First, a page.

Enthusiastic readers are encouraged to offer "Title Suggestions" . . . . . . . .     wink

 cheers Dead Horse cheers
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« Reply #6409 on: September 10, 2017, 05:04:51 PM »



On my wall is a certificate of appreciation I received for my presentation, and Dick signed it with green ink.  It was a tradition that Cecil Kimber started - using green ink.


Thank you, Dr. Knudson.  You were a light that even Lord Lucas couldn't extinguish.  cheers

 

One tradition that Woody is keeping up
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« Reply #6410 on: September 11, 2017, 08:39:59 AM »


Chris has "threatened" to document all his BMC "experience" and "experiments" in a "book" format . . . . . . .


The loss of the photobucket account was catastrophic, but I still have the photos on my hard drive, and rather than reconstructing the build diary, I'm thinking that since half of the story is already written, this would likely be a good opportunity to cut and paste, edit, and self publish.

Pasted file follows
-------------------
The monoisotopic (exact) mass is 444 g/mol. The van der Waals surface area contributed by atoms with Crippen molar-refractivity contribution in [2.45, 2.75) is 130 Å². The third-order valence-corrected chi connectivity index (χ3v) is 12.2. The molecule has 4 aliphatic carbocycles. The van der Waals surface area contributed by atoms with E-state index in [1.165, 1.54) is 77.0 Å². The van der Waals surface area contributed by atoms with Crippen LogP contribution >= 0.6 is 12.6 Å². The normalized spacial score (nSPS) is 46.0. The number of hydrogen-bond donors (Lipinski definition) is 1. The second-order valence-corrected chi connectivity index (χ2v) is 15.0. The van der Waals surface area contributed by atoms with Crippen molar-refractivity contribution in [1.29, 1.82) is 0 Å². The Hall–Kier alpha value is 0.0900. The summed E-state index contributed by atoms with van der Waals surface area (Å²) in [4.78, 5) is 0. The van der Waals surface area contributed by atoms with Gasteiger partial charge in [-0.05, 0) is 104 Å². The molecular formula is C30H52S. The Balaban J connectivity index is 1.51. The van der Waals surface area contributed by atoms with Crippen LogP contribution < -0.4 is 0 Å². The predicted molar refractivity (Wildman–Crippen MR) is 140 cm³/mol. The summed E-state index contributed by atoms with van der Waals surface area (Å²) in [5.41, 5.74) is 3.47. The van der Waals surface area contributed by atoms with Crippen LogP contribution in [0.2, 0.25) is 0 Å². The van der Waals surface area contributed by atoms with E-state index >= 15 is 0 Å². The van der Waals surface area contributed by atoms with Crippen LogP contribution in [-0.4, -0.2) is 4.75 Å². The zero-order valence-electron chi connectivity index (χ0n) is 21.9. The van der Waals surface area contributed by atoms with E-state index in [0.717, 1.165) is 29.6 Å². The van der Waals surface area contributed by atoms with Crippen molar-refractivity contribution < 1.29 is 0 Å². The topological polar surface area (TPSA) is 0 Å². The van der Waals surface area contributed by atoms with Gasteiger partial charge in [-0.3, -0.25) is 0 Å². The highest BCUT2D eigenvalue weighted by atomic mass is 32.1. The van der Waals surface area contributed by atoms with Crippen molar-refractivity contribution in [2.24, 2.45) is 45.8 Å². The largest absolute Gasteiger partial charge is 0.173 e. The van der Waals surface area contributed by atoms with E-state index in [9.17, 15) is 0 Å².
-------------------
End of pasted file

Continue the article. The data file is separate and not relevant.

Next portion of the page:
In short, I haven't lost enough money on the Midget, yet . . .

I'll let you know when I'm speaking at Barnes and Noble, and I'll see that the rider includes Three Floyds, Ritz Crackers and Merkt's Sharp Cheddar Cheese Spread.  wink
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"Problems are almost always a sign of progress."  Harold Bettes
Well, I guess we're making a LOT of progress . . .  rolleyes

We are NOT rebuilding . . . We are reloading.

GOD SAVE MG - The Queen can take care of herself!
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« Reply #6411 on: September 11, 2017, 08:52:32 AM »


Chris has "threatened" to document all his BMC "experience" and "experiments" in a "book" format . . . . . . .


The loss of the photobucket account was catastrophic, but I still have the photos on my hard drive, and rather than reconstructing the build diary, I'm thinking that since half of the story is already written, this would likely be a good opportunity to cut and paste, edit, and self publish.

In short, I haven't lost enough money on the Midget, yet . . .

I'll let you know when I'm speaking at Barnes and Noble, and I'll see that the rider includes Three Floyds, Ritz Crackers and Merkt's Sharp Cheddar Cheese Spread.  wink